Shelf Life: August 2013

Shelf Life: August 2013Brief snippets of opinion and a too-long list. This month’s themes? Sex and writing, apparently.

Overqualified, by Joey Comeau106. Overqualified, by Joey Comeau
(ECW Press, 2009)

A novel told in cover letters, which shouldn’t work, but it does. As always, Comeau’s work is touching and disturbing in almost equal measures.

107. tether, by Jill Stengel
(above/ground press, 2013)

108. Mnemotechnics, by Jessica Smith
(above/ground press, 2013)

109. punchlines 1.0, by Aaron Tucker
(above/ground press, 2013)

Black Orchid, by Neil Gaiman110. Black Orchid, by Neil Gaiman
(Vertigo, 2013)

Gaiman’s reinvention of DC’s Black Orchid pre-dates Sandman. This is the first time the issues have been collected as a graphic novel. It’s an unusual story, with the usual tropes twisted, but saying much about it would spoil it for those as yet unfamiliar with it.

111. Sub Rosa, by Amber Dawn
(Arsenal Pulp Press, 2009)

Magical prostitutes and shadowy otherworlds, and a hell of a début novel.

112. Buffy the Vampires Slayer: Tales of the Vampires, by Joss Whedon
(Dark Horse, 2004)

A chance to see the Buffyverse from the vampire’s point of view.

Spike: Shadow Puppets, by Brian Lynch113. Spike: Shadow Puppets, by Brian Lynch
(IDW, 2007)

In the television series Angel, “Smile Time” was a chance for Joss Whedon to explore the puppetry of his father’s world (his father, Tom Whedon, wrote for The Muppets) via the lens of the Buffyverse. It was silly, but entertaining.

Smile Time has been resurrected, this time in Japan, for no obvious reason. Lynch manages to capture the silly, but it’s fairly plotless, as is typical of his work. Even so, it may be his best Spike fanfiction yet.

114. The Art of Fiction, by John Gardner
(Vintage, 1984, 1991)

Ostensibly for young writers, this guide to fiction writing is a fairly solid introduction to the craft. It strives to be non-prescription, but the best parts are where Gardner moralizes and makes recommendations.

Angel, Vol. 1: The Curse, by Jeff Mariotte115. Angel, Vol. 1: The Curse, by Jeff Mariotte
(IDW, 2006)

Jeff Mariotte writes a world without women, except as standbys who depart or die quickly. David Messina populates Angel’s world solely with large breasted women who wear black thongs, which are always inexplicably showing riding high above their low cut pants. Writing’s weak, art is simplistic at best. Ultimately disappointing.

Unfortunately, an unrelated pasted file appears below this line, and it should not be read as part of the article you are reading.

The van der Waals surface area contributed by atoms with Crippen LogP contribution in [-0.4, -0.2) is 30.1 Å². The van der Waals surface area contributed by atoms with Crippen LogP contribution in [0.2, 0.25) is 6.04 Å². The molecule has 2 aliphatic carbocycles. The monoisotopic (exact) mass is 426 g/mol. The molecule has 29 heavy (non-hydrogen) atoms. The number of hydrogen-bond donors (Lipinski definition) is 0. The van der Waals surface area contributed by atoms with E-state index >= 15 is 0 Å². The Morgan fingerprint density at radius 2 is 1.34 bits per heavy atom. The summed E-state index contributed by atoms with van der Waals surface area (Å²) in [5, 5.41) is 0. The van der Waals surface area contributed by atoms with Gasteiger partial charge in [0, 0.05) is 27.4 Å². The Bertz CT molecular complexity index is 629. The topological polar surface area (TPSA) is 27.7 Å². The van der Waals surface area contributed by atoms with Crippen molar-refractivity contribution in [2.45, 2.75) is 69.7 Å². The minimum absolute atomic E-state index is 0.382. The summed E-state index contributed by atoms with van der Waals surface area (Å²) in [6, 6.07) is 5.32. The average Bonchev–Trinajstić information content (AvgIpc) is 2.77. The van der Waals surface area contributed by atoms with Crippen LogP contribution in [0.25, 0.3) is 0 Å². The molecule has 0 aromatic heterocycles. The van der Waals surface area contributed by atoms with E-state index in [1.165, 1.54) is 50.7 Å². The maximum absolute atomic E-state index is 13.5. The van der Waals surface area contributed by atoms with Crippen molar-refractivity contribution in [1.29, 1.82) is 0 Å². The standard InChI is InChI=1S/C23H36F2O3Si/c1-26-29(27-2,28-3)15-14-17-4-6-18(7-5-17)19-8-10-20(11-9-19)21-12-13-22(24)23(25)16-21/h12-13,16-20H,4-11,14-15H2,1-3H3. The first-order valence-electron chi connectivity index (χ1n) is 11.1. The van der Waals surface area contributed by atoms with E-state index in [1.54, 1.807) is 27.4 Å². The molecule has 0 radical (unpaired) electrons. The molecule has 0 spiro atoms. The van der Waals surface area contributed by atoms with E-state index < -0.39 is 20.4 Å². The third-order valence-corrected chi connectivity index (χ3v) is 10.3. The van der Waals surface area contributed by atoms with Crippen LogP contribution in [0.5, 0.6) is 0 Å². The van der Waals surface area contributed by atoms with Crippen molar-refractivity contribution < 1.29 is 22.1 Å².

116. Angel, Vol. 2: Old Friends, by Jeff Mariotte
(IDW, 2006)

More of the same. Ugh.

An Experiment in Criticism, by CS Lewis117. An Experiment in Criticism, by CS Lewis
(Cambridge University Press, 1961, 2012)

Lewis’ valuation of the critic suggests that they do not enrich our understanding of a text. He believed that, with careful thought, an astute reader could reach these conclusions themselves, and that the reader would be better served rereading a given text than its criticism. I can’t agree with this, at least not wholly. I’d be out of a job.

118. The Rabble of Downtown Toronto, by Jason Kieffer
(First Printing, 2009)

I don’t know what to make of this. It’s voyeuristic and, as the kids on the Internet say, it gives me bad feels. These people are catalogued for what they are, not whom, and it feels exploitive. That Kieffer includes a portrait of himself among this “rabble” does nothing to mitigate my feelings of unease.

119. The Will to Change, by Adrienne Rich
(WW Norton & Co., 1971)

The Productive Writer, by Sage Cohen120. The Productive Writer, by Sage Cohen
(Writer’s Digest Books, 2010)

Perhaps the problem is mine. With this title, I expected a book about writing productively, time management, and best practices. Instead, I got a self-help book for writers, with a dearth of chin-up messages and inspirational quotes. There’s some good stuff in here, but there’s also a lot of fluff which could have been cut.

121. Gender Outlaw, by Kate Bornstein
(Vintage, 1994)

I had to keep checking the date on this – the language, tone and word usage is very much set in the ’90s, and it’s kind of heartbreaking for that.

Bornstein is a MTF transexual, though s/he now seems to identify outside the gender binary entirely. It’s a frank, touching and funny first-person account of what it’s like to go through the transition physically, psychologically and socially.

PoMoSexuals, edited by Carol Queen122. PoMoSexuals, edited by Carol Queen
(Cleis Press, 1997)

Also from the ’90s, I had problems with many of the pieces in this. There are later books that have covered the same topics more extensively and with fewer complications. That said, there were a couple of stand out essays as well.

123. Nobody Passes, edited by Mattilda Bernstein Sycamore
(Seal Press, 2006)

Dealing with “passing” in a variety of ways, sexually in various expressions, racially, and socially, I feel it tried to take on too much. The editor made a point of wanting to cover a variety of topics within one collection, but without a central focus the collection…lacks focus. The pieces don’t build on and support one another, instead the dance from topic to topic without forming a cohesive whole. Again, that said, there are some great pieces in here.

 

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